• Predicting irrigated and rainfed rice yield under projected climate change scenarios in the eastern region of India
    Author: Subba Rao A V M, Shanker A K, Rao V U M, Rao V N, et al
    Source: Environmental Modeling & Assessment 21 (1): p. 17-30
    Keywords: Sink capacity, Agricultural productivity
    Year: 2017
    Author Affiliation: Division of Crop Sciences, Central Research Institute for Dryland Agriculture (CRIDA), Hyderabad, India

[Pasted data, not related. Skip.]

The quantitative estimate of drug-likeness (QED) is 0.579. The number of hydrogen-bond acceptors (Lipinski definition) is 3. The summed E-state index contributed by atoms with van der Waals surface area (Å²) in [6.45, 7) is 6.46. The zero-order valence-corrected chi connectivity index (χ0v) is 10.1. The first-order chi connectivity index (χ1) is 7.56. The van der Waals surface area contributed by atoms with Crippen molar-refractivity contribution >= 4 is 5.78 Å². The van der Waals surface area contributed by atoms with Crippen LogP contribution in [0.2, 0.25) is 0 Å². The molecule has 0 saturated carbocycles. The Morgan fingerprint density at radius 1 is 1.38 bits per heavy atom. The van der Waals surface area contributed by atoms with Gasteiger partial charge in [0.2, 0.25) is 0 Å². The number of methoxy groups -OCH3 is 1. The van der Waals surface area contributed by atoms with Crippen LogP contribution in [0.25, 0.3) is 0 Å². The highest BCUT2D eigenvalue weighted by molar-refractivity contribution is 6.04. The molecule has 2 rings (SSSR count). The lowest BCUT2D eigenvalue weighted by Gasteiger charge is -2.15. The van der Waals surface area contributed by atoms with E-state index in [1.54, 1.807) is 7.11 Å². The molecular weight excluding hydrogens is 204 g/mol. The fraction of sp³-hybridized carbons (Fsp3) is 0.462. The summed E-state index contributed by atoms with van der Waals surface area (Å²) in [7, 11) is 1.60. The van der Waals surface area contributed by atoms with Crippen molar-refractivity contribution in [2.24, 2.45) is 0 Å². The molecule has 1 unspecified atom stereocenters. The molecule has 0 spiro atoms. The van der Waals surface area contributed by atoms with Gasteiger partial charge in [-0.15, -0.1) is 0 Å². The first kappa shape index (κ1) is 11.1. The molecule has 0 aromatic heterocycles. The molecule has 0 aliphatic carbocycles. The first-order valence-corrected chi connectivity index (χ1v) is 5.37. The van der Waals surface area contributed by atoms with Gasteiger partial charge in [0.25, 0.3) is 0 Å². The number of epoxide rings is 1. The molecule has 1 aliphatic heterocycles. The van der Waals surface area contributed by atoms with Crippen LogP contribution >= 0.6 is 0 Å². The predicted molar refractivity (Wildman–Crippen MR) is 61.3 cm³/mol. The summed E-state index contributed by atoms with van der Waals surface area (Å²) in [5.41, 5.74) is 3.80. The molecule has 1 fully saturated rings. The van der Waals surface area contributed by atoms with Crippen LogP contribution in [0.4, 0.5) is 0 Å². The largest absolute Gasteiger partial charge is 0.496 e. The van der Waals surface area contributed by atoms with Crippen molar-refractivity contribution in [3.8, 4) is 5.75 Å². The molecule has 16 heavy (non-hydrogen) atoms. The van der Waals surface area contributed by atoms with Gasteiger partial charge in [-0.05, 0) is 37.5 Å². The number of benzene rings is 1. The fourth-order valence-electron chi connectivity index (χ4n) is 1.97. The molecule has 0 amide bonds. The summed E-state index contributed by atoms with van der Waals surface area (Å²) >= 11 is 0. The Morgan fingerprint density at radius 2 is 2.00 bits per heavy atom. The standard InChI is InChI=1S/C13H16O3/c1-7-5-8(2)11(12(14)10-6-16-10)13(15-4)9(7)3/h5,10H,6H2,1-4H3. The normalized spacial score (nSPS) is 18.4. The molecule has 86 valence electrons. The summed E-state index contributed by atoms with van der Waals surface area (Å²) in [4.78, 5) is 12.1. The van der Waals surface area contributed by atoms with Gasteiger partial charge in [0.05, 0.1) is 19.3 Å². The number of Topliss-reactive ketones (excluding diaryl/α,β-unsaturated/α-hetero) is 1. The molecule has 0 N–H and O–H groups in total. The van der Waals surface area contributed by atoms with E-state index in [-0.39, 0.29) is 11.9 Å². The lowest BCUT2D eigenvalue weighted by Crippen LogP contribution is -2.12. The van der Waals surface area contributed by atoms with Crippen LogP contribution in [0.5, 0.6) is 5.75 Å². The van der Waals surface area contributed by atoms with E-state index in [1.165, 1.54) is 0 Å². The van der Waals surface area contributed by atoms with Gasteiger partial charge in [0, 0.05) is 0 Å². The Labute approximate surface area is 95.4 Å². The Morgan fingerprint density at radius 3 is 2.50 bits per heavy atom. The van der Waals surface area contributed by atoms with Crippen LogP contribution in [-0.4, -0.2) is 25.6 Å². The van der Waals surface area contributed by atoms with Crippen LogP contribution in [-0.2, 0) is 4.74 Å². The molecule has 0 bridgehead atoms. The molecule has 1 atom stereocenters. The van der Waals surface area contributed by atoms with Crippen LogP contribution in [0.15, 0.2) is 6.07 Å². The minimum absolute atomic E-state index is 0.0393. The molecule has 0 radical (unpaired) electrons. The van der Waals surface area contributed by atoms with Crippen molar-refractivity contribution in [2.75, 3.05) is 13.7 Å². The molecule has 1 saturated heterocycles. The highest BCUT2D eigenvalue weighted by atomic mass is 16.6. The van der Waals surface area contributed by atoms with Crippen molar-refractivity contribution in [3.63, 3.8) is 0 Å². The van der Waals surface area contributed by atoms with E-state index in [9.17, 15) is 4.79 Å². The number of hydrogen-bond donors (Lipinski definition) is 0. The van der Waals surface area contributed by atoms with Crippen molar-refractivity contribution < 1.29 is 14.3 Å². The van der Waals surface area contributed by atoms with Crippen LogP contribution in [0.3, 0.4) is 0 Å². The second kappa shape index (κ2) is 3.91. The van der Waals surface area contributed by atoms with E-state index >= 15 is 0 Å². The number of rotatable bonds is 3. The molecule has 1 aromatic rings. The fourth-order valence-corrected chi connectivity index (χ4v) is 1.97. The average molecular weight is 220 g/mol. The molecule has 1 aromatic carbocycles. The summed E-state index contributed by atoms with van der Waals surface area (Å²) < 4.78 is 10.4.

Abstract:Numerous estimates for the coming decades project changes in precipitation resulting in more frequent droughts and floods, rise in atmospheric CO2 and temperature, extensive runoff leading to leaching of soil nutrients, and decrease in freshwater availability. Among these changes, elevated CO2 can affect crop yields in many ways. It is imperative to understand the consequences of elevated CO2 on the productivity of important agricultural crop species in order to devise adaptation and mitigation strategies to combat impending climate change. In this study, we have modeled rice phenology, growth phase, and yield with the “Decision Support System for Agrotechnology Transfer (DSSAT) CERES rice model” and arrived at predicted values of yield under different CO2 concentrations at four different locations in Eastern India out of which three locations were irrigated and one location was rainfed. The ECHAM climate scenario, Model for Interdisciplinary Research on Climate (MIROC)3.0 climate scenario, and ensemble models showed different levels of yield increase with a clear reduction in yield under rainfed rice as compared to irrigated rice. A distinct regional and cultivar difference in response of rice yield to elevated CO2 was seen in this study. Results obtained by simulation modeling at different climate change scenarios support the hypothesis that rice plant responses to elevated CO2 are through stimulation of photosynthesis. Realization of higher yields is linked with source sink dynamics and partitioning of assimilates wherein sink capacity plays an important role under elevated CO2 conditions.

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